Putting the R1 Pro into a test car, the suction cup easily clamped to the windshield, just ahead of the rear-view mirror. However, the power cable, plugging into the bottom of the device, would take some work to get cleaned up and out of the way. A top-mounted plug would be better, making it easier to run the cable along the top of the windshield and down to a 12-volt power point.
Turning the ignition, the dashcam turned itself on automatically and started recording. Its LCD showed the camera image as I drove, which could be distracting. Stopped at a traffic light, the R1 Pro stopped recording, only resuming 53 seconds later, after the light had turned green and I was already in motion. This gap is troublesome, as any number of incidents worth recording could have happened in that time.
First setting its shock sensitivity to normal, then bringing it up to high, I drove over rough streets and speed bumps, intentionally slamming on the brakes more than a few times. None of this harsh driving triggered the R1 Pro's event recording, and I wasn't willing to get in an accident to see if it would work. On the plus side, that means no false positives, but it also leaves me wondering if it would record a minor collision.
Even with no events captured, the R1 Pro did record continual footage of my driving, saving files in one minute video segments. To watch it, I had to pull the micro-SD card and put it into a computer. The resulting video, on the R1 Pro's HDR setting, was sharp and wide, clearing showing my driving progress.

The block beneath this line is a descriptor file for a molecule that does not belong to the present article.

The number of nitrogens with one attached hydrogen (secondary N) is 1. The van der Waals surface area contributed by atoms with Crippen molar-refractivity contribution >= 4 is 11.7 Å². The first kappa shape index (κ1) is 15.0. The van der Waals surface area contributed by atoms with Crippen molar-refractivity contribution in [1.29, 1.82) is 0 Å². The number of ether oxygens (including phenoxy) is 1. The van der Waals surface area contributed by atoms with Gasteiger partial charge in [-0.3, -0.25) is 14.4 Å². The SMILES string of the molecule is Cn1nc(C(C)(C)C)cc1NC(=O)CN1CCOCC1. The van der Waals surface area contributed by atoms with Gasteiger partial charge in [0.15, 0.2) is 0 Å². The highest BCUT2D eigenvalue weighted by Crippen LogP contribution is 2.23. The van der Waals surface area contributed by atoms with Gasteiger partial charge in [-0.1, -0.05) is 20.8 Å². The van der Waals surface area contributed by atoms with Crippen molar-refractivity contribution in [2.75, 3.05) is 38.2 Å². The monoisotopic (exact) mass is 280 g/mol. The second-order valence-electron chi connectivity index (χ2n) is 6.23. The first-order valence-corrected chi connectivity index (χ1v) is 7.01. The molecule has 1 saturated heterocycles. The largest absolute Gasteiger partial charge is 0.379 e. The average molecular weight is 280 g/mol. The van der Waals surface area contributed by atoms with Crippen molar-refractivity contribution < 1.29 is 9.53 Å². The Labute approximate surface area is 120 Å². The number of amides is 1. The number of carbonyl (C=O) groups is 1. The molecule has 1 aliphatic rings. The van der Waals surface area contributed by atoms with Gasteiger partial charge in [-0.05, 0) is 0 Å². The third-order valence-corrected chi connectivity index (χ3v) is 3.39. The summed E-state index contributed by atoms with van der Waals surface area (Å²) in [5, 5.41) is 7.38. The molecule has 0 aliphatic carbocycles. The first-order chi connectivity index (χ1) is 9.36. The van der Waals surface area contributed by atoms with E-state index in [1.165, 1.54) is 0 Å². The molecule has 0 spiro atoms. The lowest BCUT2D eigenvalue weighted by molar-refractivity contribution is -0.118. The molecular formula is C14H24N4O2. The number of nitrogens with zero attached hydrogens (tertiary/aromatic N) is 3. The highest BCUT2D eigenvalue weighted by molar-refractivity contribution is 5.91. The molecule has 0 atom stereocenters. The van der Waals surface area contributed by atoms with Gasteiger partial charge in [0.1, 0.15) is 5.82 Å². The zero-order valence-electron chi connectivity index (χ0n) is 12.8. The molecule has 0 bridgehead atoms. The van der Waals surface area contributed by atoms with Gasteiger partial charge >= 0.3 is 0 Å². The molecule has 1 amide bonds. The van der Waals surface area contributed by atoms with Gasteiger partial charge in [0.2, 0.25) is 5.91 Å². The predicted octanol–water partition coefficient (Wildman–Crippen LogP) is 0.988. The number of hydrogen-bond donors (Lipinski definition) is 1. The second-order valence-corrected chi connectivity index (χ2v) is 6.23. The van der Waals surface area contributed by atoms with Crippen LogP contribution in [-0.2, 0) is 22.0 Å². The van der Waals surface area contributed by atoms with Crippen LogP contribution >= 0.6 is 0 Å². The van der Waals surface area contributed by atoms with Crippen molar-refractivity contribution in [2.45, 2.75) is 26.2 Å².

However, as I mentioned above, there is no telemetry information with the video other than the time and date stamp. If I wanted to find a specific moment of driving footage, I would have to dig through many, many video files to find the exact moment I needed.
With the car parked, the R1 Pro's motion sensor triggered readily, making it work for stationary surveillance.
While the Vantrue OnDash R1 Pro dashcam produces sharp, wide-angle video clearly showing the road ahead, it also shows some serious problems. It seems too ready to shut down at a long stoplight, and in my testing did not immediately turn back on when I started moving again, potentially missing crucial moments.
If you want to actually record your speed and location, the R1 Pro can't help you. Look to the Thinkware Dash Cam X500 for this capability.
The parking and motion sensor may come in handy, but you won't want to leave the R1 Pro on your windshield in areas where people might break into your car, which is just about everywhere. With its silver trim and big lens, the device is pretty noticeable.
Ultimately, dashcams are not all that necessary in the US. Every state either has a financial responsibility law, requiring drivers to have insurance, or a no-fault law, which basically serves the same purpose. If you get in a collision, the insurance companies work out the payouts among themselves, then raise everyone's rates. With such a legal climate, the video from a dashcam is unlikely to be called for.